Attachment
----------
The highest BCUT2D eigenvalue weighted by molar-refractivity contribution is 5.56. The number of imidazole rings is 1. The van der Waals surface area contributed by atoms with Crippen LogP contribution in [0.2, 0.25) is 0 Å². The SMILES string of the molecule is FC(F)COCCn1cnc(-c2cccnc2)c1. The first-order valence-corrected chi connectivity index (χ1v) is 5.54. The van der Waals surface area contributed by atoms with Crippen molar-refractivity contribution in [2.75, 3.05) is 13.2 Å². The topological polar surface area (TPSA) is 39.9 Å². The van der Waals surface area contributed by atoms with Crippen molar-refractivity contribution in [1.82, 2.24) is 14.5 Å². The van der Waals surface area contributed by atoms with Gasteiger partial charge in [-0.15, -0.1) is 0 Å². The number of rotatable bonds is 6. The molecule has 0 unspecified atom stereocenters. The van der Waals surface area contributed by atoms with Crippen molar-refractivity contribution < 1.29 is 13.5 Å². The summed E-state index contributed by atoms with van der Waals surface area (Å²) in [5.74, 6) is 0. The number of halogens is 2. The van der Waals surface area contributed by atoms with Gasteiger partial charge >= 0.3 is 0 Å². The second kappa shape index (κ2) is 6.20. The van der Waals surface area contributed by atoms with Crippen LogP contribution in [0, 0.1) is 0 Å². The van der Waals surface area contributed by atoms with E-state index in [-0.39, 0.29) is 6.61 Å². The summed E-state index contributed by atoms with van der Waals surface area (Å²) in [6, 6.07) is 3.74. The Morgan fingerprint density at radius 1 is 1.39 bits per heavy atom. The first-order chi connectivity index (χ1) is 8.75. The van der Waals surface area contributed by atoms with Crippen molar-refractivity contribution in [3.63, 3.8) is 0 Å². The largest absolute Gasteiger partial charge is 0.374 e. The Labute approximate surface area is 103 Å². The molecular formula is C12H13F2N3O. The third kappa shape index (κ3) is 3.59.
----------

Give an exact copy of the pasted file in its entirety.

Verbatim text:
The highest BCUT2D eigenvalue weighted by molar-refractivity contribution is 5.56. The number of imidazole rings is 1. The van der Waals surface area contributed by atoms with Crippen LogP contribution in [0.2, 0.25) is 0 Å². The SMILES string of the molecule is FC(F)COCCn1cnc(-c2cccnc2)c1. The first-order valence-corrected chi connectivity index (χ1v) is 5.54. The van der Waals surface area contributed by atoms with Crippen molar-refractivity contribution in [2.75, 3.05) is 13.2 Å². The topological polar surface area (TPSA) is 39.9 Å². The van der Waals surface area contributed by atoms with Crippen molar-refractivity contribution in [1.82, 2.24) is 14.5 Å². The van der Waals surface area contributed by atoms with Gasteiger partial charge in [-0.15, -0.1) is 0 Å². The number of rotatable bonds is 6. The molecule has 0 unspecified atom stereocenters. The van der Waals surface area contributed by atoms with Crippen molar-refractivity contribution < 1.29 is 13.5 Å². The summed E-state index contributed by atoms with van der Waals surface area (Å²) in [5.74, 6) is 0. The number of halogens is 2. The van der Waals surface area contributed by atoms with Gasteiger partial charge >= 0.3 is 0 Å². The second kappa shape index (κ2) is 6.20. The van der Waals surface area contributed by atoms with Crippen LogP contribution in [0, 0.1) is 0 Å². The van der Waals surface area contributed by atoms with E-state index in [-0.39, 0.29) is 6.61 Å². The summed E-state index contributed by atoms with van der Waals surface area (Å²) in [6, 6.07) is 3.74. The Morgan fingerprint density at radius 1 is 1.39 bits per heavy atom. The first-order chi connectivity index (χ1) is 8.75. The van der Waals surface area contributed by atoms with Crippen molar-refractivity contribution in [3.63, 3.8) is 0 Å². The largest absolute Gasteiger partial charge is 0.374 e. The Labute approximate surface area is 103 Å². The molecular formula is C12H13F2N3O. The third kappa shape index (κ3) is 3.59.